the Museum until the end of September.
"The Antiochian Heritage Museum will
provide an opportunity for us to share our heritage and our faith with visitors
to Western Pennsylvania and residents within the region while maintaining the
security and preservation of our special Permanent Collection," said Father
Michael Massouh, Executive Director for Antiochian Village. "It will help
the Village progress on its continuum as a 'spiritual oasis' where people can
relax, reflect, and find refreshment in solitude either individually or
collectively," he added.
The Antiochian Heritage Museum will be an
added attraction in the Laurel Highlands of Western Pennsylvania, opening to the
public beginning June 17, 2004. It will be open every Thursday, Friday and
Saturday except for the Thanksgiving and Christmas holidays from 9 A.M. to 5
P.M. Cost of admission to the Museum is a suggested donation of $2.00 per
person; overnight guests receive complimentary admission. Group guided tours can
be arranged on other days and at other times with advance reservations.
Antiochian Village Conference and Retreat
Center is located on Route 711 six miles north of Ligonier, Pennsylvania. It
serves as a premiere meeting and retreat facility where all people can find
spiritual renewal and conduct important business. The Village welcomes all
people in the spirit of Christian hospitality. For further information, call
724-238-3677 or email:
Arab American Civic
The Arab American Civic
Organizationís school in Paterson, New Jersey, held itís annual graduation
ceremony at School
# 9. The festive atmosphere that accompanied the graduation
was attended by the studentí parents, teachers and staff, and local dignitaries
representing the Board of Education and the City Government headed by the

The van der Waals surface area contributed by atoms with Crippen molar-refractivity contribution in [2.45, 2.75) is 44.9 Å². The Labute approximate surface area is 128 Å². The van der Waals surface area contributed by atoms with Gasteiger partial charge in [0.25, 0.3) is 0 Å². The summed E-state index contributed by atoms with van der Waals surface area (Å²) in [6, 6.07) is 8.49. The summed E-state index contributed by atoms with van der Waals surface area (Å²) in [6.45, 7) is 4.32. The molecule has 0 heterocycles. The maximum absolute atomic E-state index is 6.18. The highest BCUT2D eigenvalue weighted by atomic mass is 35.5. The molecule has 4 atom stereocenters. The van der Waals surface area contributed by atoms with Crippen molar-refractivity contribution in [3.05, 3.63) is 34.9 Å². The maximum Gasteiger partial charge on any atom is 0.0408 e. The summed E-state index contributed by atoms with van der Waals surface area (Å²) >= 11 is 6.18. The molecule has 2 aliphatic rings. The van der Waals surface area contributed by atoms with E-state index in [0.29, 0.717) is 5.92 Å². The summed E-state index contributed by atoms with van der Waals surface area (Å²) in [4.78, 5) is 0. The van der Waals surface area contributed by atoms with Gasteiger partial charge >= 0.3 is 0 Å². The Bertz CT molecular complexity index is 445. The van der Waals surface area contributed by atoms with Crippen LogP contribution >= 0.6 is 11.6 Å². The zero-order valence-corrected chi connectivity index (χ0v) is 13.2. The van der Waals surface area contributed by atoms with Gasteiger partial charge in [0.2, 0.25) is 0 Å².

Honorable William Mckoy, the City Council President.
Students at graduating ceremony
The week-end school was
established six years ago By Dr. Hani Awadallah, President of the Arab American
Civic Organization and Professor of chemistry at Montclair State University. The
school offers the students classes in Arabic language, cultural enrichment and has a summer camp program that includes visits to
cultural and art institutions in
the metropolitan area.
The studentsí performance at the
graduating ceremony had a positive impact on the attending officials who invited
the students to perform at the Paterson City Councilís meeting on June 22, 2004.
The City Council had awarded the graduating students memorable gifts
in the presence of their parents and friends.
On stage teacher Ms.
Irtiaq Arabiyyat with students. Standing front row from left,
Paterson City Council members Dr. Jessie Dixon, Goow, City Council President
William Mckoy, Dr. Awadallah, Ken Morris Jr. and councilman Rooney .
The Arab American Civic
Organization maintains an office in Paterson, New Jersey, and has been
instrumental in helping Arab Americans in Northern New Jersey, and Passaic
County in particular in dealing with official departments, and managed
to help employ more than 20 people from the Arab community in different capacities.
The organization has also been
active in the political spectrum of the community through defending causes of
interest to the Arab American community. Recently, the organization hosted a
fund raising dinner for former Rep. Cynthia McKinney of Georgiaís 4th